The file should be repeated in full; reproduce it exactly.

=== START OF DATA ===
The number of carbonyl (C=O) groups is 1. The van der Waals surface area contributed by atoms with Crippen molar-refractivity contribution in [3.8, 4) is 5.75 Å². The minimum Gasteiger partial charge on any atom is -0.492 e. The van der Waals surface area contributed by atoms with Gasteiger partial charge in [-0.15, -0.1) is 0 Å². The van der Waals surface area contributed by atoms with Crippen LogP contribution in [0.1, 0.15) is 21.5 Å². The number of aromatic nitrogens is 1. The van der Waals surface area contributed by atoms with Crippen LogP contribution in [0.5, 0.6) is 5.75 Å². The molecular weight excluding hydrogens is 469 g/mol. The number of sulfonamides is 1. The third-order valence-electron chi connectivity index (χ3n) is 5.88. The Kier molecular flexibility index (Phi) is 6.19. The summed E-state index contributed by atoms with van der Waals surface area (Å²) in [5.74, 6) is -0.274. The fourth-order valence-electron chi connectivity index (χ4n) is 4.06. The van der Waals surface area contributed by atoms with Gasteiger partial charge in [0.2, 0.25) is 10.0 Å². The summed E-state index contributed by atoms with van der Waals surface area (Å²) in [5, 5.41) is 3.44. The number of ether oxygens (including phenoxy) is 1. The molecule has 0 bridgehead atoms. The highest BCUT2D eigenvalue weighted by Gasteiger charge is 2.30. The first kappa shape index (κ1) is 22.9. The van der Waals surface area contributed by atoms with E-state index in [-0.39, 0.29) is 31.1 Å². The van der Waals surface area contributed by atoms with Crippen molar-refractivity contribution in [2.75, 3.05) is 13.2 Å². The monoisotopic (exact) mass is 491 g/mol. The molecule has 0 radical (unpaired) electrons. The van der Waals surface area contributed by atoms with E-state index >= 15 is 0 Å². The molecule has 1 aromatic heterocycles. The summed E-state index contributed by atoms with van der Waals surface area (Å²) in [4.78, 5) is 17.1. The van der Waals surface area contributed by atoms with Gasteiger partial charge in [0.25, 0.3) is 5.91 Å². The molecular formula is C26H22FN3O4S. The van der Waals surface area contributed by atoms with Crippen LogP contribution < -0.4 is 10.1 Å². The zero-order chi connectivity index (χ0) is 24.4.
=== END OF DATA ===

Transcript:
The number of carbonyl (C=O) groups is 1. The van der Waals surface area contributed by atoms with Crippen molar-refractivity contribution in [3.8, 4) is 5.75 Å². The minimum Gasteiger partial charge on any atom is -0.492 e. The van der Waals surface area contributed by atoms with Gasteiger partial charge in [-0.15, -0.1) is 0 Å². The van der Waals surface area contributed by atoms with Crippen LogP contribution in [0.1, 0.15) is 21.5 Å². The number of aromatic nitrogens is 1. The van der Waals surface area contributed by atoms with Crippen LogP contribution in [0.5, 0.6) is 5.75 Å². The molecular weight excluding hydrogens is 469 g/mol. The number of sulfonamides is 1. The third-order valence-electron chi connectivity index (χ3n) is 5.88. The Kier molecular flexibility index (Phi) is 6.19. The summed E-state index contributed by atoms with van der Waals surface area (Å²) in [5.74, 6) is -0.274. The fourth-order valence-electron chi connectivity index (χ4n) is 4.06. The van der Waals surface area contributed by atoms with Gasteiger partial charge in [0.2, 0.25) is 10.0 Å². The summed E-state index contributed by atoms with van der Waals surface area (Å²) in [5, 5.41) is 3.44. The number of ether oxygens (including phenoxy) is 1. The molecule has 0 bridgehead atoms. The highest BCUT2D eigenvalue weighted by Gasteiger charge is 2.30. The first kappa shape index (κ1) is 22.9. The van der Waals surface area contributed by atoms with E-state index in [-0.39, 0.29) is 31.1 Å². The van der Waals surface area contributed by atoms with Crippen molar-refractivity contribution in [2.75, 3.05) is 13.2 Å². The monoisotopic (exact) mass is 491 g/mol. The molecule has 0 radical (unpaired) electrons. The van der Waals surface area contributed by atoms with E-state index >= 15 is 0 Å². The molecule has 1 aromatic heterocycles. The summed E-state index contributed by atoms with van der Waals surface area (Å²) in [4.78, 5) is 17.1. The van der Waals surface area contributed by atoms with Gasteiger partial charge in [0.25, 0.3) is 5.91 Å². The molecular formula is C26H22FN3O4S. The van der Waals surface area contributed by atoms with Crippen LogP contribution < -0.4 is 10.1 Å². The zero-order chi connectivity index (χ0) is 24.4.